As my knowledge of popular Indian cinema is still in its infancy, my understanding from commentary I found on the internet is that this film is a Bollywood (i.e. Hindi language) debut from Punjabi director Smeep Kang, but otherwise bears the stylistic imprint of films from that part of the world (the north-west of the country and Pakistan). It stars Punjabi singer Gippy Grewal as dashing divorcee Rajbir looking to remarry the sensible lawyer Gurpreet, though the actor playing her (Tina Ahuja) almost fades into the background, since most of the comedic to-do is given over to Rajbir’s philandering boss Ajit (Dharmendra, a stalwart of both Hindi and Punjabi cinema) and his ex-wife Neha (Geeta Basra), a colourful figure who is set on Rajbir’s alimony payments. There’s little point in me trying to recount the plot, which involves all kinds of slapstick endeavours by Rajbir to set up Neha with a new husband (not to mention playing match-maker and breaker with Ajit, Ajit’s wife, the local police sergeant, and others). Even the film seems to whizz through the various possible pairings with undue haste and little attention to believability, stopping entirely at one point, as is customary, to fit in what amounts to a music video. It’s probably a stretch to have set up the almost 80-year-old Dharmendra as a charming lothario, much though he’s looking good for his age, and too many of the slapstick setpieces are a stretch even for a script this slapdash. Added to this the comedy musical cues start to get wearing over the length of the film. That said, it coasts through on the photogenic charm of its leads, making it difficult to take against it too strongly.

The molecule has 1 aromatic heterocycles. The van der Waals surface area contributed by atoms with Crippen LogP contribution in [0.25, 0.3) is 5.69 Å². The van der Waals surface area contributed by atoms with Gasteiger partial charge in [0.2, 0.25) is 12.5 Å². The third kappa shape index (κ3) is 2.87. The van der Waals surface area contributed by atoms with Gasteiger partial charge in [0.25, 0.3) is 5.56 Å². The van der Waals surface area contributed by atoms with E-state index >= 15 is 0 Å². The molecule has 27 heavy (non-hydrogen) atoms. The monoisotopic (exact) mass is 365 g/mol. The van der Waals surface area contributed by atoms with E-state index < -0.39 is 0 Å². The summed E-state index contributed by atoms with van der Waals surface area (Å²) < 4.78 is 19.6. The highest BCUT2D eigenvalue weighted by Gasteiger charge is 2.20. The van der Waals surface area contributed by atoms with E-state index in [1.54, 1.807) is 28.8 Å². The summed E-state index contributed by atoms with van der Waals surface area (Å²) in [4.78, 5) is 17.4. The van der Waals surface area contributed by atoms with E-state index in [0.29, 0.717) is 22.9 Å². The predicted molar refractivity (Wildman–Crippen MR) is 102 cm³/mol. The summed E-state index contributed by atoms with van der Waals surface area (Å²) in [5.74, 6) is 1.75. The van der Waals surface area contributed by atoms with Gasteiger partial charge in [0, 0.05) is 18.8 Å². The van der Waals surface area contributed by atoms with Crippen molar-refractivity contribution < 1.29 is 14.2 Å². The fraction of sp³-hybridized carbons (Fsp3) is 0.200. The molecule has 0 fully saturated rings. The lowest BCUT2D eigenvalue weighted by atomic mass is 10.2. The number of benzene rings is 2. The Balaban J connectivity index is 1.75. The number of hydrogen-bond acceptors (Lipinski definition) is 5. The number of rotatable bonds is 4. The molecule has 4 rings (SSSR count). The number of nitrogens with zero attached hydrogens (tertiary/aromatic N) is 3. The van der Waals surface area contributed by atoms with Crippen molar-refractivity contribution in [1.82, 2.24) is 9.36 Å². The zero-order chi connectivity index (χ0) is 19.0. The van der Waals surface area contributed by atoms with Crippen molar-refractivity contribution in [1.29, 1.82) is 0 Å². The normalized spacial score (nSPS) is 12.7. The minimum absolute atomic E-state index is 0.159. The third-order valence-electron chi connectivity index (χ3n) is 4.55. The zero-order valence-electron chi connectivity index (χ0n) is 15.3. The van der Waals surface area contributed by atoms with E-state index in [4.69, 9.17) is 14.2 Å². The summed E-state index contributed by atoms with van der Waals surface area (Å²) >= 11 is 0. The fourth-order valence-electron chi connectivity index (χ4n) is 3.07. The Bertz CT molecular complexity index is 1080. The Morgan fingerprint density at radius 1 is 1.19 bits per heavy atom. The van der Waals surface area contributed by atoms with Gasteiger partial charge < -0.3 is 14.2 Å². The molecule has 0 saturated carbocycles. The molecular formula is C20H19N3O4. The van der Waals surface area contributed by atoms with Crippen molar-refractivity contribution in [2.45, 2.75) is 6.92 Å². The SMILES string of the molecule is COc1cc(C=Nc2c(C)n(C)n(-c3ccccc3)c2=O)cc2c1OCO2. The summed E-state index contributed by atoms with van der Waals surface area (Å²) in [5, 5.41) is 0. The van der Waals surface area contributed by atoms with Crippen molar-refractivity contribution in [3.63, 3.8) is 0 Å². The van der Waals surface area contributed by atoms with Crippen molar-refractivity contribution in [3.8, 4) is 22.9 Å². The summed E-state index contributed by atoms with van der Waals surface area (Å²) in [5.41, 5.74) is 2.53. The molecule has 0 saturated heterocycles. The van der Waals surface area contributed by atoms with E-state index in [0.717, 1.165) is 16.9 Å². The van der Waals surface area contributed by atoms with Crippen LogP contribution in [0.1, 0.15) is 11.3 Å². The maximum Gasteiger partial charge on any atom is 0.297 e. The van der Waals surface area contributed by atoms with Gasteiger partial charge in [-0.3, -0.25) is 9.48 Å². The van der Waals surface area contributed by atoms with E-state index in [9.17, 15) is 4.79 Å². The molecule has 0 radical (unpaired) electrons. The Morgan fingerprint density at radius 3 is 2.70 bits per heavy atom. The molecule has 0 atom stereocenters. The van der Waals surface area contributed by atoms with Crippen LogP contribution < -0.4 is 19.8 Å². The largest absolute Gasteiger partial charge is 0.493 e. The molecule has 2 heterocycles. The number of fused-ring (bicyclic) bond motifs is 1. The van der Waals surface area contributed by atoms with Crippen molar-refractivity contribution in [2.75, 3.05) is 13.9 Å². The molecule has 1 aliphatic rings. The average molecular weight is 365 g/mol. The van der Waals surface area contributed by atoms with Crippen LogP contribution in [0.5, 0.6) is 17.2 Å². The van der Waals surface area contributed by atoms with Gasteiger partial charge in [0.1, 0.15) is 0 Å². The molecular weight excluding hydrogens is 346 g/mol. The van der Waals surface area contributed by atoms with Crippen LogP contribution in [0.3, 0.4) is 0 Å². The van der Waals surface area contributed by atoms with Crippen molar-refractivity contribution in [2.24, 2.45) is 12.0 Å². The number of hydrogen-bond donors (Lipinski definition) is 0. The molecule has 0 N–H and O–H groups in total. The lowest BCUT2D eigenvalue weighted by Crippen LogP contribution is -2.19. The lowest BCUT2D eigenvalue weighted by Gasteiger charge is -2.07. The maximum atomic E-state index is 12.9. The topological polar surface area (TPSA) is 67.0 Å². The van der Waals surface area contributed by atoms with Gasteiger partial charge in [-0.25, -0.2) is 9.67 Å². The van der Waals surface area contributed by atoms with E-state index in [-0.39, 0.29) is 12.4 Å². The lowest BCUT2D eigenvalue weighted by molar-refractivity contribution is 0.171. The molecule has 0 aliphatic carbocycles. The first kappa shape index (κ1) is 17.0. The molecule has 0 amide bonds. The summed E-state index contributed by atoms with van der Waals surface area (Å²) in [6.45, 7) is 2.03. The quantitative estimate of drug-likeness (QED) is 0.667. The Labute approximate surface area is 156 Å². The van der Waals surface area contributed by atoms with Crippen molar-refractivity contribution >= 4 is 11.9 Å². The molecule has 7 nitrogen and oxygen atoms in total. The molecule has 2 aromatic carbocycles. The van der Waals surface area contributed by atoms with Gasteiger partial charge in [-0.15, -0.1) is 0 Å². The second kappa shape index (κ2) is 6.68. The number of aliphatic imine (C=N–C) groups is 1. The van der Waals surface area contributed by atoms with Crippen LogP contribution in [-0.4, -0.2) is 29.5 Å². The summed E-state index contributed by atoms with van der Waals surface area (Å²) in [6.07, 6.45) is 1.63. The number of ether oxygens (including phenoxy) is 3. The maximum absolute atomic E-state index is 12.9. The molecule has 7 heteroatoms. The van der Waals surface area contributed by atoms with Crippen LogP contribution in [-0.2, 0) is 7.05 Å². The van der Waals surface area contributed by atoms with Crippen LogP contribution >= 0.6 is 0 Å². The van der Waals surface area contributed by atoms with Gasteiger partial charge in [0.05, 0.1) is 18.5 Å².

Director Smeep Kang ਸਮੀਪ ਕੰਗ; Writers Kang, Shreya Srivastava ਸ਼ਰੇਆ ਸ੍ਰੀਵਾਸਤਵ and Vaibhav Suman ਵੈਭਵ ਸੁਮਨ; Cinematographer Manoj Shaw [aka Manoj Gupta मनोज गुप्ता]; Starring Gippy Grewal ਗਿੱਪੀ ਗਰੇਵਾਲ, Geeta Basra ਗੀਤਾ ਬਸਰਾ, Dharmendra धर्मेन्द्र; Length 105 minutes.
Seen at Cineworld Ilford, London, Thursday 16 July 2015.